July 21, 2024
Reddit stock closes up nearly 48% on its first day of trading

Shares of social forum giant Reddit closed its first day of trading at $50.31, up nearly 48% from its IPO price of $34 per share. The company had indicated a target range of $31 to $34 per share in the run-up to its public-market debut, eventually settling on the top-end of that interval. Prices are still bouncing, though have cooled and appear to be settling in at below $50.

With $804.0 million in 2023 revenue, and still unprofitable (with net losses of more than $90 million last year), Reddit may appear to be trading on the high end of its revenue multiple compared to the nearest comparable social media companies like Snap. But it has a significant AI story to tell that could excite investors about its future. Reddit sold $203 million worth of contracts to AI companies for access to its data earlier this year. And Reddit is a treasure trove of exactly the kind of training data that always-hungry, large language model AI companies need, which bodes well for this to become a serious growth part of its future business.

It’s worth noting that the FTC has opened an inquiry into Reddit’s plan to license its user data to train AI models. If investor interest is sparked due to the company’s AI strategy, it will be interesting to see how the stock continues to perform as that probe continues to unfold. 

Another win for tech

Reddit’s strong IPO debut, following directly in the wake of Astera’s blockbuster public offering, could shake up the current market dynamics and narrative surrounding going public. In the wake of a compression in tech valuations since the implosion of the 2021-era asset bubble, few tech companies have tested public markets. In part this is due to private-public valuation mismatches, among other factors.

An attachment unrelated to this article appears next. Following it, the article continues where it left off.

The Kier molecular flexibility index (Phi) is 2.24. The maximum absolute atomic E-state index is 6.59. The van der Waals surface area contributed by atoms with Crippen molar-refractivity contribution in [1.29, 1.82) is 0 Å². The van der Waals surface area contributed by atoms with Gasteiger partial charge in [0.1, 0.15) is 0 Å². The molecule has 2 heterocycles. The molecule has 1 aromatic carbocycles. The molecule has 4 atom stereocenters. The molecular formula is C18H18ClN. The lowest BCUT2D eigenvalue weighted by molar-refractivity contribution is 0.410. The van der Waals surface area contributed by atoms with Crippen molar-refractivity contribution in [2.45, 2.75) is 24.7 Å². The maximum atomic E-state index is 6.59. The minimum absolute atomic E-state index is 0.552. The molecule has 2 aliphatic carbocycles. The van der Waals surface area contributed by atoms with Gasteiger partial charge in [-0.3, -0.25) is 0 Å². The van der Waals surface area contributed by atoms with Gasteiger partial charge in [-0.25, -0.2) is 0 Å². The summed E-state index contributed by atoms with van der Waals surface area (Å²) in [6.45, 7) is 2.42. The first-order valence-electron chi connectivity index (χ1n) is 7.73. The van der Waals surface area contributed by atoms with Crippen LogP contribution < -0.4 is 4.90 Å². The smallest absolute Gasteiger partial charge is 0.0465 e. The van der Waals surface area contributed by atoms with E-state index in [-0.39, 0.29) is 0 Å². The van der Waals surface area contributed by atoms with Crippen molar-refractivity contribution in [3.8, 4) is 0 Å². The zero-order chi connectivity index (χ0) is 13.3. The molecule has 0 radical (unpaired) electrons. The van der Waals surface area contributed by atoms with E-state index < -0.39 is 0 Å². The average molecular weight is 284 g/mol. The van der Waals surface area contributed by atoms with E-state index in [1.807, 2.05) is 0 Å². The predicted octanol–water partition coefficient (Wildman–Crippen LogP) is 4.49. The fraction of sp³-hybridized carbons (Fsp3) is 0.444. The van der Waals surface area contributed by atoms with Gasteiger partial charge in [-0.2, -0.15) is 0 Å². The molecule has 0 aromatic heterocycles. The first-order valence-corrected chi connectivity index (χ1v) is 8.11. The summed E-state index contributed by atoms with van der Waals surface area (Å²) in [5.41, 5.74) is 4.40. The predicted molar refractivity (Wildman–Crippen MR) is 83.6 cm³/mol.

But with the first two tech IPOs of the year both performing well, there’s less weight in the argument that waiting is the best course of action for healthy private-market tech companies. With interest rate cuts anticipated in the back half of the year, some companies may hold off a little longer, but Astera and Reddit are indication that the waters are warm for tech shops that can show growth, perhaps profit on a quarterly if not yearly basis and have something to say about AI in their prospectus.

Early trading results do not always augur a trouble-free public market life, however. Many 2021-era tech IPOs have lost value since their early, hot debuts. Still, charts that point up are more bullish than charts that do not. If the double-header of IPO winners this week does shake loose more offerings from tech companies on the sidelines — both well-known IPO candidates like Turo that have filed publicly and those like Circle that have filed privately, and the companies that are simply big enough and old enough to do so — venture investors that did not put capital into either Astera or Reddit may have cause to sing their praises.

Will the IPO window genuinely open?

If the IPO does open under current market conditions, there’s reason to expect the situation to hold, or even improve as the year continues. The Nasdaq Composite reached a new 52-week high today, with the index peaking at a higher maximum than it did back in 2021. That means that tech shares are, by one metric, as valuable as they have ever been.

Secondaries investors recently told TechCrunch that they weren’t sure that a successful Reddit IPO would be enough to bring life back into the IPO market in 2024. But with Astera Labs’ impressive performance yesterday and Reddit’s strong showing today, maybe there will be more life in the IPO market this year than many thought. 

One can hope.

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